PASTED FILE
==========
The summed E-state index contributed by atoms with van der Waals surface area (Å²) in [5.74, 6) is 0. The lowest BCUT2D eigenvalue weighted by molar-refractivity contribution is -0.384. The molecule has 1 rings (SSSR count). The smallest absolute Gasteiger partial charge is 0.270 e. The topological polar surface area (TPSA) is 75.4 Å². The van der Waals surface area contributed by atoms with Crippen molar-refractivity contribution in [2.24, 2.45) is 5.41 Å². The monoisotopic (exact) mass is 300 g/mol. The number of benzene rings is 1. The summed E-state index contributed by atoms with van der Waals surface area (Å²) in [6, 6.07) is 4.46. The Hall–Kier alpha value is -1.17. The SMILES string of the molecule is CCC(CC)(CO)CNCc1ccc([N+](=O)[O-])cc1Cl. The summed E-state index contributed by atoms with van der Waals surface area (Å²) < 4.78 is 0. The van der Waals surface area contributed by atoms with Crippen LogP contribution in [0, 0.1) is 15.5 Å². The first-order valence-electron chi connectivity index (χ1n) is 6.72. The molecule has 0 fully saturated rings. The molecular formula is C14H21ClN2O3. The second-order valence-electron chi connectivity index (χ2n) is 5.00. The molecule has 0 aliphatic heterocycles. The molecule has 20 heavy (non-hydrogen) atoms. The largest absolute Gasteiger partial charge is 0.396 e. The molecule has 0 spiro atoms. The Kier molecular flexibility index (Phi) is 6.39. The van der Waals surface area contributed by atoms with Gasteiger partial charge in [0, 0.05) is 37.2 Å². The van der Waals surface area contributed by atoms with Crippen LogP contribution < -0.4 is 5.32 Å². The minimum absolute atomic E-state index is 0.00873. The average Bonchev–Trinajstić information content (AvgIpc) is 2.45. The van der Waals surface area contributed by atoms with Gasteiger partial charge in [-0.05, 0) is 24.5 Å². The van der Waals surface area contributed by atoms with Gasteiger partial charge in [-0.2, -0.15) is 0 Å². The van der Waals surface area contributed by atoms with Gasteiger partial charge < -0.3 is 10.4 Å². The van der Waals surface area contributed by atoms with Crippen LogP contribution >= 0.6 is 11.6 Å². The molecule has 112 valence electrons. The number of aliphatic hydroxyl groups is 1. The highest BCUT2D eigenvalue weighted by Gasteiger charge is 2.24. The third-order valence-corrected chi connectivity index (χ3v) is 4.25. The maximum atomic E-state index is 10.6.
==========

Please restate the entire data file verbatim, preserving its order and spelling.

The summed E-state index contributed by atoms with van der Waals surface area (Å²) in [5.74, 6) is 0. The lowest BCUT2D eigenvalue weighted by molar-refractivity contribution is -0.384. The molecule has 1 rings (SSSR count). The smallest absolute Gasteiger partial charge is 0.270 e. The topological polar surface area (TPSA) is 75.4 Å². The van der Waals surface area contributed by atoms with Crippen molar-refractivity contribution in [2.24, 2.45) is 5.41 Å². The monoisotopic (exact) mass is 300 g/mol. The number of benzene rings is 1. The summed E-state index contributed by atoms with van der Waals surface area (Å²) in [6, 6.07) is 4.46. The Hall–Kier alpha value is -1.17. The SMILES string of the molecule is CCC(CC)(CO)CNCc1ccc([N+](=O)[O-])cc1Cl. The summed E-state index contributed by atoms with van der Waals surface area (Å²) < 4.78 is 0. The van der Waals surface area contributed by atoms with Crippen LogP contribution in [0, 0.1) is 15.5 Å². The first-order valence-electron chi connectivity index (χ1n) is 6.72. The molecule has 0 fully saturated rings. The molecular formula is C14H21ClN2O3. The second-order valence-electron chi connectivity index (χ2n) is 5.00. The molecule has 0 aliphatic heterocycles. The molecule has 20 heavy (non-hydrogen) atoms. The largest absolute Gasteiger partial charge is 0.396 e. The molecule has 0 spiro atoms. The Kier molecular flexibility index (Phi) is 6.39. The van der Waals surface area contributed by atoms with Gasteiger partial charge in [0, 0.05) is 37.2 Å². The van der Waals surface area contributed by atoms with Crippen LogP contribution < -0.4 is 5.32 Å². The minimum absolute atomic E-state index is 0.00873. The average Bonchev–Trinajstić information content (AvgIpc) is 2.45. The van der Waals surface area contributed by atoms with Gasteiger partial charge in [-0.05, 0) is 24.5 Å². The van der Waals surface area contributed by atoms with Gasteiger partial charge in [-0.2, -0.15) is 0 Å². The van der Waals surface area contributed by atoms with Gasteiger partial charge < -0.3 is 10.4 Å². The van der Waals surface area contributed by atoms with Crippen LogP contribution >= 0.6 is 11.6 Å². The molecule has 112 valence electrons. The number of aliphatic hydroxyl groups is 1. The highest BCUT2D eigenvalue weighted by Gasteiger charge is 2.24. The third-order valence-corrected chi connectivity index (χ3v) is 4.25. The maximum atomic E-state index is 10.6.